"Through all of this I knew that I needed to work with the environment somehow. At heart I'm a rural boy from Arcadia so I went to our closest state park to see if I could volunteer. They seemed to like me because they suggested I apply for a position. It was like a dream. One of my visions as a kid, along with astronaut and pilot, was park ranger, so here I am five years hence and it's great."
Upon learning about the three species of critically endangered or threatened sea turtles that nest on the popular beaches of Fort Lauderdale, Mark became deeply involved in the volunteer efforts to protect them from extinction. He began with NOVA University's program to keep track of the situation, and is now a part of Sea Turtle Oversight Protection (STOP), the primary organization comprised of volunteers who patrol the beach at night, monitor nests, guard the female turtle from the interference of curious night strollers and their camera flashes while she digs her nest and deposits her eggs, and help hatchlings misdirected by bright lights find their way into the ocean.
Watching Mark train new volunteers on the beach at midnight, listening to him talk about coastal overdevelopment and laws that protect wildlife but are not enforced, while he points out hotels and condo complexes that have complied with lighting restrictions and others that have been careless, will show you the heart of a born ecologist.
On a dark night last week, while Mark sat cross-legged near three nests marked with stakes and yellow caution tape, a gigantic turtle emerged from the waves and slowly made her way across the sand, stopping less than two feet in front of him. She seemed to sense his protection. He remained perfectly still during the exhausting forty-five minutes it took her to dig her nest, deposit a hundred glistening white eggs, the size of ping pong balls, cover them and return to the sea. Without the privilege of seeing that, most Fort Lauderdale residents and visitors will not be aware of nor appreciate the precarious balance of nature that constitutes this beautiful place. In the 45 to 60 days before the eggs hatch, Mark and the understaffed team of volunteers will work to protect that nest and the dozens of others they monitor. They will be there when the hatchlings emerge, to guide the large percentage of baby turtles that, misdirected by bright artificial light, will be crushed on the adjacent Rt A1A or end up lost in gutters and yards, perishing without this intervention.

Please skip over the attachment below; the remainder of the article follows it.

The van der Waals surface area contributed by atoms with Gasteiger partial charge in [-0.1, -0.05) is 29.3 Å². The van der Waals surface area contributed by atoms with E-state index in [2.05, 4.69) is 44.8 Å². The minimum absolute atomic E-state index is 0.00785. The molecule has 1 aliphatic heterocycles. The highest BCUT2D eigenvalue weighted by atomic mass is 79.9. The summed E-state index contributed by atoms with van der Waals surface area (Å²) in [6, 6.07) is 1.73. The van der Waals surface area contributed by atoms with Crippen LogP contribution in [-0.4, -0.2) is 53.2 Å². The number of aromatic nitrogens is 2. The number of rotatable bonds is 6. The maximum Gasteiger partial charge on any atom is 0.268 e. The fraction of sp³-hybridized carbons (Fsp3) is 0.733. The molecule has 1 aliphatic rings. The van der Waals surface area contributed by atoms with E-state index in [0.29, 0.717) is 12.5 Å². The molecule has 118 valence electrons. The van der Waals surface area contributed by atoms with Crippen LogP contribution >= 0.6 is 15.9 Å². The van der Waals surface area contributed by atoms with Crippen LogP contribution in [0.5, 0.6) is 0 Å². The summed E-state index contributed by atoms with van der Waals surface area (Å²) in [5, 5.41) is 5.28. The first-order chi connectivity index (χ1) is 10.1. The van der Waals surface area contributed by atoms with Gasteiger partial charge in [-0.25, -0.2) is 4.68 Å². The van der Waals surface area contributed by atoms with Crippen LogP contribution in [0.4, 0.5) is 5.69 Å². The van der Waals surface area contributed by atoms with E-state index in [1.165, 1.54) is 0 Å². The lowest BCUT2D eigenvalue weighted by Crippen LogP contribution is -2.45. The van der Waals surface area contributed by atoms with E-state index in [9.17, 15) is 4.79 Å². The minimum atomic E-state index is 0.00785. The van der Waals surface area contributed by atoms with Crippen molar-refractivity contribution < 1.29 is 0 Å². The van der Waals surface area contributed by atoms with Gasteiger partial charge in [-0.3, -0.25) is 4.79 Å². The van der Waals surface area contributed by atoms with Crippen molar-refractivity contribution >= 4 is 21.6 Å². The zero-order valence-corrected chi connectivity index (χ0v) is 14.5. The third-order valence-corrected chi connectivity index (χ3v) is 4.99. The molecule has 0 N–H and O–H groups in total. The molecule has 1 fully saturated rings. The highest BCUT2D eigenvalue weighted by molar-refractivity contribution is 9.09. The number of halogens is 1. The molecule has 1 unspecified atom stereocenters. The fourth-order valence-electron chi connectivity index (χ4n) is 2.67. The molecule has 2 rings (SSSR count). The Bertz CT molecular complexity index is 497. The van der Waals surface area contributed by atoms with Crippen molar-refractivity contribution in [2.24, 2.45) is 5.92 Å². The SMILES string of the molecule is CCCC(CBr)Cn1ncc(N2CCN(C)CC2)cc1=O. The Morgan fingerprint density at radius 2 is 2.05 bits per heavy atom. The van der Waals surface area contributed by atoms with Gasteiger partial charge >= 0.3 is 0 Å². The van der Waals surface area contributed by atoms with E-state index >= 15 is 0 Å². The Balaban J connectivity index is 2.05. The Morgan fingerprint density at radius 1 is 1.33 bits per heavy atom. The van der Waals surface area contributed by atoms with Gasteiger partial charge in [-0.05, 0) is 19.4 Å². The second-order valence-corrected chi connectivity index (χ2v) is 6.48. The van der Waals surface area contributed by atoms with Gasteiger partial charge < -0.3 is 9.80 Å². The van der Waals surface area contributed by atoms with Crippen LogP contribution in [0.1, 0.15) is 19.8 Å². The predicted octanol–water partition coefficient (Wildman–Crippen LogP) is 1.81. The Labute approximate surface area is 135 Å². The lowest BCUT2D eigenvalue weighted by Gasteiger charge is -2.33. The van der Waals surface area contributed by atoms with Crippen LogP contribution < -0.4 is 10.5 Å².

The oil spill in the Gulf of Mexico may wipe out the sea turtle population of that region, making Mark's efforts on Florida's east coast even more important.
Your help is needed. To learn more about this project and to become a volunteer or to add your support, visit http://seaturtleop.org/broward/.